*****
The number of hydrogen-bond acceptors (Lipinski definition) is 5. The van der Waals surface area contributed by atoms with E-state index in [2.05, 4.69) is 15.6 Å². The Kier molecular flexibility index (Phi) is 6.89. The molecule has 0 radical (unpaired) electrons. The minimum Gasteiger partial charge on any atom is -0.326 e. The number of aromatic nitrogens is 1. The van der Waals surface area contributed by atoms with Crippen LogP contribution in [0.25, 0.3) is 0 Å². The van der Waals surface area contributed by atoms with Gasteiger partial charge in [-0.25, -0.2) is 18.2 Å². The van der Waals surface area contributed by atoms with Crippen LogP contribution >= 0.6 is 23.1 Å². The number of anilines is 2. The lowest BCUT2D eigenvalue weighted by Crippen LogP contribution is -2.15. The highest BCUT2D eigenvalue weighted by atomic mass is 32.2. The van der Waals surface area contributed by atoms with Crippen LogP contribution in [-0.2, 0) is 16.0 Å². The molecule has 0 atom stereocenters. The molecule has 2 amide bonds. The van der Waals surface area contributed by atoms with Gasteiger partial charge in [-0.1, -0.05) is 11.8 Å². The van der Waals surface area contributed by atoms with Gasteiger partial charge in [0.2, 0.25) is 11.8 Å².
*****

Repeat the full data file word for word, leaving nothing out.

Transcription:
The number of hydrogen-bond acceptors (Lipinski definition) is 5. The van der Waals surface area contributed by atoms with E-state index in [2.05, 4.69) is 15.6 Å². The Kier molecular flexibility index (Phi) is 6.89. The molecule has 0 radical (unpaired) electrons. The minimum Gasteiger partial charge on any atom is -0.326 e. The number of aromatic nitrogens is 1. The van der Waals surface area contributed by atoms with Crippen LogP contribution in [0.25, 0.3) is 0 Å². The van der Waals surface area contributed by atoms with Gasteiger partial charge in [-0.25, -0.2) is 18.2 Å². The van der Waals surface area contributed by atoms with Crippen LogP contribution >= 0.6 is 23.1 Å². The number of anilines is 2. The lowest BCUT2D eigenvalue weighted by Crippen LogP contribution is -2.15. The highest BCUT2D eigenvalue weighted by atomic mass is 32.2. The van der Waals surface area contributed by atoms with Crippen LogP contribution in [-0.2, 0) is 16.0 Å². The molecule has 0 atom stereocenters. The molecule has 2 amide bonds. The van der Waals surface area contributed by atoms with Gasteiger partial charge in [-0.1, -0.05) is 11.8 Å². The van der Waals surface area contributed by atoms with Gasteiger partial charge in [0.2, 0.25) is 11.8 Å².